Morning Fizz

Allegations of Fraud, Overruns, and Racketeering

By Morning Fizz December 15, 2010

1. More scuttlebutt has turned up about the company chosen to build Seattle's deep-bore tunnel: Yesterday, in Erica's post about allegations of fraud, overruns, and racketeering against winning deep-bore tunnel bidder Tutor-Perini, a commenter pointed out that the company has been the subject of similar allegations in Las Vegas. Between 2006 and 2008, nine workers died on Perini projects in Las Vegas, including six at the $8 billion CityCenter development of casinos, condos, and stores. The deaths prompted union workers at the development to walk off the job in June 2008 to protest what they called dangerous working conditions.

The company was also investigated for problems with rebar at a building in the CityCenter development, which prompted MGM, the project's owner, to lower the height of the hotel from 49 to 28 stories. MGM and Perini sued and counter-sued each other, with Perini arguing that the construction defects weren't their fault, and MGM arguing that Perini failed to pay subcontractors $500 million in expenses.

2. Bad news for all former female-Microsoft-execs: Despite chatter that U.S. Rep. Dave Reichert (R-WA, 8 ) may resign due to his brain injury, Reichert spokeswoman Amanda Halligan tells PubliCola there isn't any truth to the rumor.

3. At a city council committee meeting yesterday about the response to the snowstorm earlier this month, Kevin Desmond, general manager for King County Metro, defended Metro's use of long articulated buses, which tend to jackknife in snow. Desmond noted that not only are half of Metro's buses articulated, but the articulated buses make up fully 60 percent of Metro's entire capacity. "There is no way we would have been able to carry everybody home, not even close. We would have had to cancel bus routes," Desmond said. "We are extremely heavily reliant on articulated buses. There is no getting around that."

Desmond also defended Metro's decision to shut down its real-time bus tracking system, disabling popular apps like OneBusAway. Noting that Metro buses are not equipped with GPS (and won't be for another year to 15 months), Desmond said, "Our system was only tracking about 30 percent of the buses" at the height of the storm because of re-routing. "We don't want to put bad information out there," he said.

4. Big news day today: Facing an estimated $5 billion shortfall, Gov. Chris Gregoire is releasing her budget proposal for the 2011-13 biennium. (The governor already announced some proposed cuts earlier this week—stopping automatic increases in state worker pensions; a three percent salary cut to 90 percent of state employees (including herself); and consolidating state agencies, and eliminating dozens of boards and commissions. Fizz hears Medicaid funded home care workers are going to get hit particularly hard—a 10 percent cut in hours and wages (as opposed to the three percent cut for  state employees noted above).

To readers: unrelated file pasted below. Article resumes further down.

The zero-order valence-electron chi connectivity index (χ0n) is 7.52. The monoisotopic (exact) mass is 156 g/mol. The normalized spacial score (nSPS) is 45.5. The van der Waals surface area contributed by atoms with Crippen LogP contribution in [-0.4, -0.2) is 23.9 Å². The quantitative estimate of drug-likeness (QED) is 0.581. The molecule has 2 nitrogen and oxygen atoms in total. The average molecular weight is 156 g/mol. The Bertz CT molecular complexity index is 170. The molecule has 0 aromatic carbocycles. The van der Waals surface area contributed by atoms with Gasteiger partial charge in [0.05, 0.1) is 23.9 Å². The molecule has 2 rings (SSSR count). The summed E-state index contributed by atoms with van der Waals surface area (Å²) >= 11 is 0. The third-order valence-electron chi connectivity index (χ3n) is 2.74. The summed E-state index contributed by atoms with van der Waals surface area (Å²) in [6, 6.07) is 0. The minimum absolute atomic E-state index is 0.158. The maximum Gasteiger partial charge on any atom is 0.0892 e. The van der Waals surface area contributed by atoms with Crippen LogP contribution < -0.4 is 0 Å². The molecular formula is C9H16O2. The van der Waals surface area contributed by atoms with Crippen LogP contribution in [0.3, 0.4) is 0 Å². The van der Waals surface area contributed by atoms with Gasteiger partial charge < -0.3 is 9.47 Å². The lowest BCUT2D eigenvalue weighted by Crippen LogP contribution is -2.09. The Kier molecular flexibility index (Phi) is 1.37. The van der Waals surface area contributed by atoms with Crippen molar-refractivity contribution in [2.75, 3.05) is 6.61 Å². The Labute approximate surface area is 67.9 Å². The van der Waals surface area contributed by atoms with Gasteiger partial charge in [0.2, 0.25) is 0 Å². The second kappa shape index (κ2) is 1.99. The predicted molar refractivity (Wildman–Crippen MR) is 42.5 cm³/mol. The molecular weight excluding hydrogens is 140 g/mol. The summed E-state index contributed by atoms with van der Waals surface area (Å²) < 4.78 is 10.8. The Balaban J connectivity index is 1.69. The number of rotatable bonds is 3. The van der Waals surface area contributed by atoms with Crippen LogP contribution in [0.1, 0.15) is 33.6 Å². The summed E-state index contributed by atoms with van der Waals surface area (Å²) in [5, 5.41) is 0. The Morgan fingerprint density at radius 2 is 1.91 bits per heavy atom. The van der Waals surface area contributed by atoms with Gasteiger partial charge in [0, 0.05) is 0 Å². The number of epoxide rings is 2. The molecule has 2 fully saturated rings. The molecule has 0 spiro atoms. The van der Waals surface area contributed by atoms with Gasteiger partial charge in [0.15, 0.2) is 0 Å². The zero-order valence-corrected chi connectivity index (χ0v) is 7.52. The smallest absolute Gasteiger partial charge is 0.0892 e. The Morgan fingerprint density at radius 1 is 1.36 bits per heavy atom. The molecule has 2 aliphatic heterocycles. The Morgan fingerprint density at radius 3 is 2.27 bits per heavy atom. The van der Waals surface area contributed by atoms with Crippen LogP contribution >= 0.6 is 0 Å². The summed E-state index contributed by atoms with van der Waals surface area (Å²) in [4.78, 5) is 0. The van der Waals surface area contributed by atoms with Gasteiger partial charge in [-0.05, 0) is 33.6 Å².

Also on today's docket: Mayor Mike McGinn is announcing his big plans for Seattle Center, a subject of much debate this year, pitting a Chihuly exhibit against indie rock station KEXP. Here's hoping McGinn goes for something along the lines of the two-state solution that Dave Meinert proposed in this October PubliCola editorial.

5. City librarian Susan Hildreth promoted three assistant library services directors at a time when the library has been cutting permanent librarians' hours and cutting student and temporary employees. In a letter to library employees, Hildreth said, "Although it is natural to mourn our losses, we also need to focus on moving forward." The reclassification will cost the city about $25,000 a year in increased salaries and benefits.

Hildreth, who is leaving the city to become director of the Institute of Museum and Library Services in the Obama Administration, says the three new directors will jointly serve the role of a vacant position called library services director, which has been vacant for years. "In preparing the library for this interim period [during which Hildreth's position is vacant] ... I felt strongly that we needed to make this internal adjustment," Hildreth says. "None of our permanent [union-]represented staff are being laid off ... although some of our librarians are not working at the same level as they were."

6. Wondering why Sound Transit's light-rail elevators have been out of service so often lately? Well, Erica was.

According to Sound Transit spokeswoman Kimberly Reason, the culprit in the past month or so has been weather so cold it has frozen and broken the pipes that serve light rail's fire suppression system. Because those pipes are located below the base of the elevators, when they break, the elevators go out of service, Reason says.
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